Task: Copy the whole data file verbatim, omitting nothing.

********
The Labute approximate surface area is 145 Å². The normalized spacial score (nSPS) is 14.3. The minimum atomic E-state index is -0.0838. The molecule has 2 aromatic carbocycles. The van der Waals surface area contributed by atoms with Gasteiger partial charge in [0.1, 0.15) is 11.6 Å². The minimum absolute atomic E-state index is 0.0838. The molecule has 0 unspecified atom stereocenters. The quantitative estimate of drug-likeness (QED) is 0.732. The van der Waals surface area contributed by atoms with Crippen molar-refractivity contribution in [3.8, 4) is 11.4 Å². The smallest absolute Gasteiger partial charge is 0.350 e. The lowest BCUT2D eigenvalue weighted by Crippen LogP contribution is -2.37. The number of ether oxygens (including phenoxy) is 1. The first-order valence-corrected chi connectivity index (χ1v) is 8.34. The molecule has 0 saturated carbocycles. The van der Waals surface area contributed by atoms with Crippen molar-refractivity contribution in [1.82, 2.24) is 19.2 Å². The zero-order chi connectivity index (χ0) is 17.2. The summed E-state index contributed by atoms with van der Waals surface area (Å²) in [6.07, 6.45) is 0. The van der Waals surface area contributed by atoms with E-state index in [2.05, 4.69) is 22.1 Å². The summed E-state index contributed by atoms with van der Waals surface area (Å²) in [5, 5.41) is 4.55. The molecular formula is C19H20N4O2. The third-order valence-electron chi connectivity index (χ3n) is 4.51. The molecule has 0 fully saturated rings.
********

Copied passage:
The Labute approximate surface area is 145 Å². The normalized spacial score (nSPS) is 14.3. The minimum atomic E-state index is -0.0838. The molecule has 2 aromatic carbocycles. The van der Waals surface area contributed by atoms with Gasteiger partial charge in [0.1, 0.15) is 11.6 Å². The minimum absolute atomic E-state index is 0.0838. The molecule has 0 unspecified atom stereocenters. The quantitative estimate of drug-likeness (QED) is 0.732. The van der Waals surface area contributed by atoms with Crippen molar-refractivity contribution in [3.8, 4) is 11.4 Å². The smallest absolute Gasteiger partial charge is 0.350 e. The lowest BCUT2D eigenvalue weighted by Crippen LogP contribution is -2.37. The number of ether oxygens (including phenoxy) is 1. The first-order valence-corrected chi connectivity index (χ1v) is 8.34. The molecule has 0 saturated carbocycles. The van der Waals surface area contributed by atoms with Crippen molar-refractivity contribution in [1.82, 2.24) is 19.2 Å². The zero-order chi connectivity index (χ0) is 17.2. The summed E-state index contributed by atoms with van der Waals surface area (Å²) in [6.07, 6.45) is 0. The van der Waals surface area contributed by atoms with E-state index in [2.05, 4.69) is 22.1 Å². The summed E-state index contributed by atoms with van der Waals surface area (Å²) in [5, 5.41) is 4.55. The molecular formula is C19H20N4O2. The third-order valence-electron chi connectivity index (χ3n) is 4.51. The molecule has 0 fully saturated rings.